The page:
Newspaper reporter "Torchy" Blaine and police detective Steve McBride are on the trail of an Oriental gang that has committed three murders. Also on hand is a fabricated Scotland Yard operative who is a phony, and has two others assisting him in an effort to throw the police department off the trail; they are trying to exhort $250,000 from a young rich man who is trying to marry a senator's daughter. A submarine gets involved. Written by
Les Adams <firstname.lastname@example.org>
The print actually credits the "original story" to Murray Leinster and Will Jenkins. Perhaps the filmmakers didn't realize that "Will Jenkins" is a pseudonym for Leinster, but it was probably just an inside joke. See more »
The Senator states that he is going to announce his daughter's engagement at a party at his Long Island house in three days, on Friday, in the evening. To shift the movie to the party a copy of the party invitation is shown. The invitation announces that the party is on Monday. See more »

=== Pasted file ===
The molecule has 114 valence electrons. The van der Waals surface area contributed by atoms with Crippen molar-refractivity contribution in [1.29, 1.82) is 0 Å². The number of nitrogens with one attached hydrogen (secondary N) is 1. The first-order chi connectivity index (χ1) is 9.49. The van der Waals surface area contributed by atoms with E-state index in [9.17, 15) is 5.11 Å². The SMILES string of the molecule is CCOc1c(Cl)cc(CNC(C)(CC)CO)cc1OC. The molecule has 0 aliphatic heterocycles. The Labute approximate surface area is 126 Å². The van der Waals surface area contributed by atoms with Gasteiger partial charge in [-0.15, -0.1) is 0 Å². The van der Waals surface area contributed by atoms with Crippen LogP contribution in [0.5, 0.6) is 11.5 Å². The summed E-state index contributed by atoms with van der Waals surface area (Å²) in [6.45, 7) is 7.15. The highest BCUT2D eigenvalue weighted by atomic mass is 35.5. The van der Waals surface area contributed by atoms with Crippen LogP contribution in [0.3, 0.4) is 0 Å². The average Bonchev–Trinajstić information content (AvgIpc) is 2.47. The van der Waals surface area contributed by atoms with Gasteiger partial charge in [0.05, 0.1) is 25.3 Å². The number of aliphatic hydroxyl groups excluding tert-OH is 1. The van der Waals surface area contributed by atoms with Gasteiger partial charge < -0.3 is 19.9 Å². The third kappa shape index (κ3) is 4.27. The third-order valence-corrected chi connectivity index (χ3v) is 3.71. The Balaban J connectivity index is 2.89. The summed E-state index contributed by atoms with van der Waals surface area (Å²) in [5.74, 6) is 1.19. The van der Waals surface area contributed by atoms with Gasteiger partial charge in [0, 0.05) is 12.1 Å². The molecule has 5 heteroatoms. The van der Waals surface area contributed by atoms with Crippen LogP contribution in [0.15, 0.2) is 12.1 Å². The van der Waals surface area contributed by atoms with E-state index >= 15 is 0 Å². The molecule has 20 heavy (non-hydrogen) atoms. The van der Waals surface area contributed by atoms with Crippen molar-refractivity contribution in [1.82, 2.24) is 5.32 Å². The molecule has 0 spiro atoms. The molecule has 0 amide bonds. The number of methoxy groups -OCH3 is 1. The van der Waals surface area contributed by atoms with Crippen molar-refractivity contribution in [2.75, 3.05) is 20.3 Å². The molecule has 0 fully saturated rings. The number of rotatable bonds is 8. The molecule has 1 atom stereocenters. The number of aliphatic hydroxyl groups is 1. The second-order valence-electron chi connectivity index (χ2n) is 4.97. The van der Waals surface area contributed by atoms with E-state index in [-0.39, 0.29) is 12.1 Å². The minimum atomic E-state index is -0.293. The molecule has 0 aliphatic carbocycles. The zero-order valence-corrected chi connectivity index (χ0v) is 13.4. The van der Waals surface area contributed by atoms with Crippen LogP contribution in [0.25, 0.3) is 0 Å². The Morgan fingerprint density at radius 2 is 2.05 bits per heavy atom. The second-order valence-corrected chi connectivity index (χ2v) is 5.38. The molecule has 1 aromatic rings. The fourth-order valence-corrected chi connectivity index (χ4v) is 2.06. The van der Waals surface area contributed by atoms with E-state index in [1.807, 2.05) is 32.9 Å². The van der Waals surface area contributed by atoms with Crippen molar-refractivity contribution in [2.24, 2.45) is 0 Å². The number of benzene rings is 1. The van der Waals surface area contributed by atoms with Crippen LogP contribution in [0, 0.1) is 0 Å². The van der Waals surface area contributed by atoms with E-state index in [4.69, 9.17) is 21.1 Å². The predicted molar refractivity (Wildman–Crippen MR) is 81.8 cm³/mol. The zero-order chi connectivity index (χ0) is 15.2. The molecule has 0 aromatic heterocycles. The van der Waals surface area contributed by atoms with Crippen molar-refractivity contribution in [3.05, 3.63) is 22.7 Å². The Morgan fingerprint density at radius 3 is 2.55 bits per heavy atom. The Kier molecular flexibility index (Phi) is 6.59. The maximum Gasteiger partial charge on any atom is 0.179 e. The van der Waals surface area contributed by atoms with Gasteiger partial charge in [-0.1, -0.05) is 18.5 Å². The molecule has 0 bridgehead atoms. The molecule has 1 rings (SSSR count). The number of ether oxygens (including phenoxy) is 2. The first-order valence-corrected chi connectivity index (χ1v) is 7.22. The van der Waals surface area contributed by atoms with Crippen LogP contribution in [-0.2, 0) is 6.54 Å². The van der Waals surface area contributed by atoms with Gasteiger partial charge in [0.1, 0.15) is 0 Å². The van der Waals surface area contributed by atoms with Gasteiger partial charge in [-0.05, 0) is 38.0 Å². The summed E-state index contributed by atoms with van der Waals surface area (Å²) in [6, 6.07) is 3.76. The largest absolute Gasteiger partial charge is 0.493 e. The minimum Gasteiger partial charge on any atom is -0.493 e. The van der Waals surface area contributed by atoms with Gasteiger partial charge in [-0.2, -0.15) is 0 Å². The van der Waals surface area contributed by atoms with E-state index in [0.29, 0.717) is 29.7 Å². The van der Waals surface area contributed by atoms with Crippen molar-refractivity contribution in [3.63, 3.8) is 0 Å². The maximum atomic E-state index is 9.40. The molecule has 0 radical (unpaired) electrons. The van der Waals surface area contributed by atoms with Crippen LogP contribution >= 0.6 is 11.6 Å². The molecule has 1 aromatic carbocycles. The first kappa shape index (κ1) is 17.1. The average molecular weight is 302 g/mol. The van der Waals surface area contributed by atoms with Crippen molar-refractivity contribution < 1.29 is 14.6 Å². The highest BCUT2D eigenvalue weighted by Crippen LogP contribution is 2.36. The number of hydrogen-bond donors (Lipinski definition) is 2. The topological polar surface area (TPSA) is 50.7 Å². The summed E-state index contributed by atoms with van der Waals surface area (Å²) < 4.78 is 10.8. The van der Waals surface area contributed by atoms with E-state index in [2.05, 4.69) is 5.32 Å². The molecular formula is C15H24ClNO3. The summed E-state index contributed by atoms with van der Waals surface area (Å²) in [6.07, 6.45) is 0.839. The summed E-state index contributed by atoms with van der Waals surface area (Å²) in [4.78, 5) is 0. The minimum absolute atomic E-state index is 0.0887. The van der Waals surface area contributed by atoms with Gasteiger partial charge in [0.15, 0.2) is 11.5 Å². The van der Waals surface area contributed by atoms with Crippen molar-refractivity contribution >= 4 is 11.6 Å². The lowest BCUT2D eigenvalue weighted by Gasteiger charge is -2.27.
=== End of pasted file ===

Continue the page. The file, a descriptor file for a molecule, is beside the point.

As much about Chinatown as was Roman Polanski's Chinatown
Fifth in the series of reporter-criminologist Torchy Blane who assists Detective Lieutenant Steve McBride in solving crimes. In this entry, Torchy figures out the solution to the deaths of three prominent men but allows Steve to get the credit at the end and make the collar. If this subservience is not enough, we are subjected to rampant racial stereotyping of Chinese and blacks. Detective Sergeant Gahagan provides comic relief that includes in this film his breaking into poetry from time to time. The film does involve Chinese burial tablets and has a few superficial shots that might have been take on the street of a major city "Chinatown" but the plot does not have anyone going there and doing anything. This version mostly takes place in police stations, at The Adventurers Club, homes, and at sea where a contribution is made by the US Navy. The plot is a remake of the 1920 "The Purple Cipher" and the1930 "Murder Will Out." It involves a combination of revenge murder and blackmail. There are notes to victims passed on Chinese laundry tickets and via additional means. Death comes via a multitude of means and bodies have a habit of disappearing. Fair.
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